In today’s increasingly competitive personal care market, formulators of underarm products need technologies that can help them deliver novel and aesthetically pleasing product forms to consumers – while at the same time satisfying manufacturing needs for easy formulating and cost efficiency.
Stearyl alcohol is a common gelling agent for antiperspirant sticks and gels. However, new technological developments allow formulators to use lower quantities of totally linear polyethylenes and linear, long-chain alcohols (in the range of C20 to C50, compared to C18 for stearyl alcohol) as gellants.
Although other long-chained materials exist, the completely linear form of the polyethylenes and alcohols is distinctive and makes these polymers more crystalline than branched polymers or shorter-chain polymers. Using these materials allows more flexibility in formulation because less gellant is required, and the ultimate structure is characterized by a latticework of smaller crystals than those associated with other gellants. This structure can improve formulation aesthetics as well as enhance the distinctive sensory properties of cyclomethicone to give soft, dry and smooth application without drag. In addition, the smaller crystal size improves stability of the final formulation.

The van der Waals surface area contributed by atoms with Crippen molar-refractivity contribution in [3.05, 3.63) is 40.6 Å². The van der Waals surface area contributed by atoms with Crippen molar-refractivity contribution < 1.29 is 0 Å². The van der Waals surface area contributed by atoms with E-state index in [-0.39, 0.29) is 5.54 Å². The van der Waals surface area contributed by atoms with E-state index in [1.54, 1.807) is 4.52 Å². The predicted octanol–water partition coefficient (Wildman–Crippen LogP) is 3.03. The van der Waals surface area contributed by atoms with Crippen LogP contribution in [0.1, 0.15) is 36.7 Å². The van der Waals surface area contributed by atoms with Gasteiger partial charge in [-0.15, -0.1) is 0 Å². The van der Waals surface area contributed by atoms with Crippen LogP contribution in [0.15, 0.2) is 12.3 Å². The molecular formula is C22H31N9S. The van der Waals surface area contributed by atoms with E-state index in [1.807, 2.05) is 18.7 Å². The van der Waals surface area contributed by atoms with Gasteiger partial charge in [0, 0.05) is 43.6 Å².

This article describes these linear polyethylenes and their corresponding long-chain alcohols, compares their gelling efficiency and stability with that of stearyl alcohol and uses microscope photographs to illustrate their crystalline characteristics. In addition, a prototype formulation demonstrates use of the materials in a soft solid product form.
Excerpt Only This is a shortened version or summary of the article that appeared in the Dec. 1, 2003 issue of Cosmetics & Toiletries magazine. The full content is not currently available online.